Coronavirus: What the Georgia Governor's Shelter-in-Place Order Means for Health Care Providers

Baker Ober Health Law

Baker Ober Health Law

As Georgians continue to grapple with the effects of the consistently rising number of COVID-19 cases, Governor Brian Kemp issued two Executive Orders in an attempt to slow the impact of the highly contagious disease on the health care system and protect Georgia’s most vulnerable populations.

On March 23, 2020, at 5:58 p.m., Governor Kemp signed his first Executive Order of the day, requiring the Georgia Department of Public Health to order certain persons with serious underlying conditions likely to cause an increased spread of COVID-19 if infected to isolate, quarantine, or shelter in place within their homes or place of residence. Though not the implementation of a blanket "shelter-in-place" order expected by many, the first Executive Order applies to individuals who i) live in a nursing home or long term care facility; ii) have chronic lung disease; iii) are currently undergoing cancer treatment; and iv) had previously been included in the Department of Public Health's Administrative Order issued on March 22, 2020.

The Georgia Department of Public Health Administrative Order referenced by Governor Kemp in the first Executive Order was amended on March 23, 2020. The Amended Administrative Order requires isolation of individuals with known cases of COVID-19 as well as individuals with suspected cases of COVID-19. Each isolated person is required to "avoid unnecessary physical contact with any and all persons" and is required to comply with the Department's Isolation Protocol. Isolation of these individuals shall continue until i) the person's fever has been gone for at least 72 hours with the assistance of fever-reducing medication; ii) the person's other symptoms have improved; and iii) at least 7 days have elapsed from the date that the symptoms began. For persons who test positive, but remain asymptomatic, isolation ends once 7 days have elapsed since the date of the first positive test. The Order also institutes quarantine procedures for those who have likely been exposed to COVID-19.

Governor Kemp's first Executive Order also invokes the Emergency Powers of the Governor, pursuant to O.C.G.A. § 38-3-51, and requires the suspension of operation of all bars and nightclubs, as defined in the Georgia Code (O.C.G.A. § 3-1-2(2.1)). Further, no business, establishment, corporation, non-profit corporation, or organization shall allow more than ten persons to be gathered at a single location unless those persons gathering can maintain a six-foot radius between other occupants at all times. These mandates will remain in effect until April 6, 2020 and will be enforced by the Georgia Department of Public Health, which is authorized to mandate the closure of businesses not in compliance, and the Georgia Department of Public Safety.

In a second Executive Order signed at 5:59 p.m., Governor Kemp suspended the provisions of the Georgia Code and Georgia Rules and Regulations which prohibit the practice of medicine, surgery, osteopathic medicine, and osteopathic surgery by a licensee whose license is inactive (O.C.G.A. § 43-1-4, Ga. Comp. R. & Regs. r. 360-2-.05(2), Ga. Comp. R. & Regs. r. 360-2-.05(4), and Ga. Comp. R. & Regs. r. 360-2-.06). This provision's suspension is only applicable to those who i) have licenses which have lapsed or expired in the past five years; ii) were not subject to a pending investigation by a respective licensing board, and ii) have no history of administrative action adverse to the license. Further, the second Executive Order also relaxed certain nursing regulations as it authorized the Georgia Board of Nursing to grant temporary licenses to graduate registered nurses and graduate practical nurses who have yet to take their respective licensing exams. These temporary licenses will allow graduate registered nurses and graduate practical nurses to work under a licensed registered nurse or licensed practical nurse during the Public Health State of Emergency related to COVID-19.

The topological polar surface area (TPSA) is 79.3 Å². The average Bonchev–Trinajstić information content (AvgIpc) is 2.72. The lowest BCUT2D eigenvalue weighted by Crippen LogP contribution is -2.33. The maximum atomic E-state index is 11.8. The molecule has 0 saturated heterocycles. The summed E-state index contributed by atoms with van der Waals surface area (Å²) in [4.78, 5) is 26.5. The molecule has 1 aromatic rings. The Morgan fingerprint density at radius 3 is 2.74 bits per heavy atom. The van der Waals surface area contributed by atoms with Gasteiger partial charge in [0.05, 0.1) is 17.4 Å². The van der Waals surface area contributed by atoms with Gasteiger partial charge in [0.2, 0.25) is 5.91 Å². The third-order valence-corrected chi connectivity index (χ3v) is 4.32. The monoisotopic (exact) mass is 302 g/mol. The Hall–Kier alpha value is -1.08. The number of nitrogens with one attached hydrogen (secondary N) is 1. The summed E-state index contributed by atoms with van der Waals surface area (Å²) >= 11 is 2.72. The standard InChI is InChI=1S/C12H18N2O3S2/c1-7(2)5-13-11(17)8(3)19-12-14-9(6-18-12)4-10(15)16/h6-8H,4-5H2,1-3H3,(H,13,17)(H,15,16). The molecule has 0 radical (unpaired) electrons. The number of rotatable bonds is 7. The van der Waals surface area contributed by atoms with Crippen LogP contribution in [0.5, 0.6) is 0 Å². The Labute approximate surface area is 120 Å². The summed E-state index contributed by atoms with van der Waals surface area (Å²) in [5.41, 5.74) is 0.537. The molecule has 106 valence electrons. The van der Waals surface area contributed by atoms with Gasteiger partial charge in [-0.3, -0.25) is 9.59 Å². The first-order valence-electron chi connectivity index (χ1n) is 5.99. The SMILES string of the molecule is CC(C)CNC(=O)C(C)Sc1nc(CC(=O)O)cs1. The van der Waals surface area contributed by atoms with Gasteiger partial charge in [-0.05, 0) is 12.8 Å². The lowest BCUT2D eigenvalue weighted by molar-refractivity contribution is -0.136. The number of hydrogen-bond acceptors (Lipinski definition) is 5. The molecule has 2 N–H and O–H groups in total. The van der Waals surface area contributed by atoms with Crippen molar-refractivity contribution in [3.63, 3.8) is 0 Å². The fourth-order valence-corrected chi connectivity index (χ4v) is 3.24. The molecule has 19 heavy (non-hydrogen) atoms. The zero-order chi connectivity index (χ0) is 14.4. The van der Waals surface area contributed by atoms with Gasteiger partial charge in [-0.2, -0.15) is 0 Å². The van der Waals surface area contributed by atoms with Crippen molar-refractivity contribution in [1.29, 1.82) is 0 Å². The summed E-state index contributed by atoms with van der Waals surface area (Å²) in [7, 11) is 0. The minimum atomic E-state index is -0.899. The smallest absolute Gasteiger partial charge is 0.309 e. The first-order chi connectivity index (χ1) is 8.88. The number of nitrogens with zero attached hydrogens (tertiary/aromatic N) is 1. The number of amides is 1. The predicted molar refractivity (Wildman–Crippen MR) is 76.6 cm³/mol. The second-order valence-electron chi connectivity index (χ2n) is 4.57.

Previously, in response to the orders in Georgia Governor Brian Kemp's "Declaration of Public Health State of Emergency" from March 14, Secretary of State Brad Raffensperger took action to expedite licensing for out-of-state nurses who come to Georgia to help fight the spread of COVID-19. On Friday, March 20, the Secretary issued a statement outlining the plan to begin issuing temporary permits.

The Georgia Board of Nursing (under the Professional Licensing Boards, a Division of the Office of the Secretary of State) has enacted "Temporary Permits Issued During Public Health State of Emergency" (Policy 1.16) for the issuance of such temporary permits to any licensed practice nurses, registered nurses, and advanced practice nurses who have an active, unencumbered license to practice in any other U.S. jurisdiction. The Board is also waiving any application fees for temporary nursing permits during the State of Emergency for those who are applying for the purpose of responding to the declared emergency.

Applications for temporary permits will be reviewed in less than 24 hours and applications for regular permits will be reviewed in less than seven days to better respond to the public health threat. Temporary nursing permits will only be valid for 30 days; however, the Board may extend the expiration date while the State of Emergency exists in Georgia. Nurses will not need to submit a request to renew a temporary permit.

DISCLAIMER: Because of the generality of this update, the information provided herein may not be applicable in all situations and should not be acted upon without specific legal advice based on particular situations.

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